Was Kangana Ranaut deserving enough to win National Award for Queen?
Kareena Kapoor’s latest faux pas commenting that it would be “okay for Saif Ali to return the Padamshree (if need be),” makes no headlines since not much is expected of her anyway. But, for the nawab to be dismissive of such a decoration would certainly make many of us livid with rage.
With a few serious charges leveled against the Khan, including one of “an assault causing bodily harm,” this Khan is certainly not someone to be called a national pride. The debate, thus, continues: Which one of them is deserving and which one is not? Who decides, and, more importantly, are these revered distinctions justified? Art cinema or commercial, national awards have always been mired in controversies, sometimes mindless, but mostly valid.
In the wake of this year’s announcement of National Film Awards, in which Kangana Ranaut’s name figures as the Best Actor (female) for the film Queen, an old controversy seems to have been rekindled – should national awards be restricted to serious films alone? After all, a national award is the most prominent and esteemed honor bestowed on the finest talent, and for some, it’s only serious cinema that produces the best.
Recognition of genuine talent has often raised eyebrows from a certain quarter of the film fraternity, and biases come to the fore. If on the one hand, it’s a certain section lobbying for its region, there is personal affinity at work on the other hand highlighting the immense volcano of talent their favourites” seem to possess.
Shashi Kapoor for New Delhi Times in 1985
When Shashi Kapoor won the National Best Actor Award, a lot of people, both from within the film fraternity as well as other film buffs, were enraged. Their grouse? How can a typical Bambaiya hero be adjudged the Best Actor from among other giants who have always been associated with art house cinema? One doesn’t argue against any of the judgements that made some internationally acclaimed actors like Soumitra Chatterjee, Naseeruddin Shah, Om Puri, Shabana Azmi, Smita Patil, Irrfan Khan and others win the covetous award.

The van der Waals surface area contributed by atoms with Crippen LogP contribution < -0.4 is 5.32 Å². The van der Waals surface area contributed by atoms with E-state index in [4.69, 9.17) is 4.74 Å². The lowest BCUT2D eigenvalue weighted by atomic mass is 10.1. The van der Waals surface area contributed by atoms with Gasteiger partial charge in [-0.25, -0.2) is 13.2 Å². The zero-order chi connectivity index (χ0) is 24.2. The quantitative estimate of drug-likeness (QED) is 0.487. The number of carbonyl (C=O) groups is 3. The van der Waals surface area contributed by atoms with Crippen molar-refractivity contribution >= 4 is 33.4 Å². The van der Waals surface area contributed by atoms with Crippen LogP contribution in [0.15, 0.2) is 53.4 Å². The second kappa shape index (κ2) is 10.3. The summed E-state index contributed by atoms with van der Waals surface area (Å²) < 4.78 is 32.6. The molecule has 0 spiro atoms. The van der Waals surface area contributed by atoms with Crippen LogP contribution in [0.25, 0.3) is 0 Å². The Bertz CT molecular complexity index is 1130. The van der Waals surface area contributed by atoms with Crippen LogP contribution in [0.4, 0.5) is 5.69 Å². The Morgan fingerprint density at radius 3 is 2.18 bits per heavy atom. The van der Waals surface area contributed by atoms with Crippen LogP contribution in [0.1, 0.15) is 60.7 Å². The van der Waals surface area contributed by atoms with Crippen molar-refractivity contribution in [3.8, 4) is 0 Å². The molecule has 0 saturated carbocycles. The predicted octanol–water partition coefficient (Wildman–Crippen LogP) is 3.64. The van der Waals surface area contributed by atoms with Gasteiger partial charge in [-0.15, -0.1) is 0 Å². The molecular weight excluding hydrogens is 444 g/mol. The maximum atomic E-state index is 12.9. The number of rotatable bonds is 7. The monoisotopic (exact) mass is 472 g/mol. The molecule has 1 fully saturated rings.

Whether mainstream actors who have won the country’s prestigious Swarn Kamal on many occasions were pitted against other able contenders for the award is debatable, but what is clearly condemnable is the haughty hegemonic attitude on part of off-mainstream filmmakers and actors. How can actors and all those great talented men and women assume that what a commercial film actor does in a film is not hard work’ or that it requires not much to portray larger- than- life characters on screen?
5 times National Best Actress Award winner Shabana
Azmi clearly indicates that there is “a line dividing an actor’s method and attitude to a serious subject in serious movies” as opposed to his or her approach to a mainstream film. Initially even Shashi Kapoor too, was rather uncomfortable playing a believable journalist of a daily in the New Delhi Times when he was asked to deliver his lines “slowly and with more emotion”.
Kapoor had expressed his struggle after the first shooting stint. But it isn’t as if he couldn’t adapt to the demands of the situation that he was thrown into. The richly-deserved honour came for his honest portrayal of a complex role of a newspaper editor who uncovers a political assassination and gets embroiled in a fight against injustice.
In 1990, when Amitabh Bachchan won the award for Agneepath, his innumerable fans across the country were ecstatic, for here was someone the entire nation worshipped and how come his talent was never recognised by the government? As Dina Nath Chauhan, who witnesses killing of his father and whose quest for revenge leads him to become a gangster as an adult, Bachchan had immortalised the negative role, but had not made use of his rich baritone he is known for, and instead molded his tone to convey the high voltage drama as his character becomes more and more like his enemies to seek vengeance and redemption. The jury found his style of dialogue delivery unique and worthy of the award. But since his fans were unhappy about his weak’ voice in the film, the producer Yash Johar got his voice re-dubbed in Bachchan’s original voice after a first few days of feedback.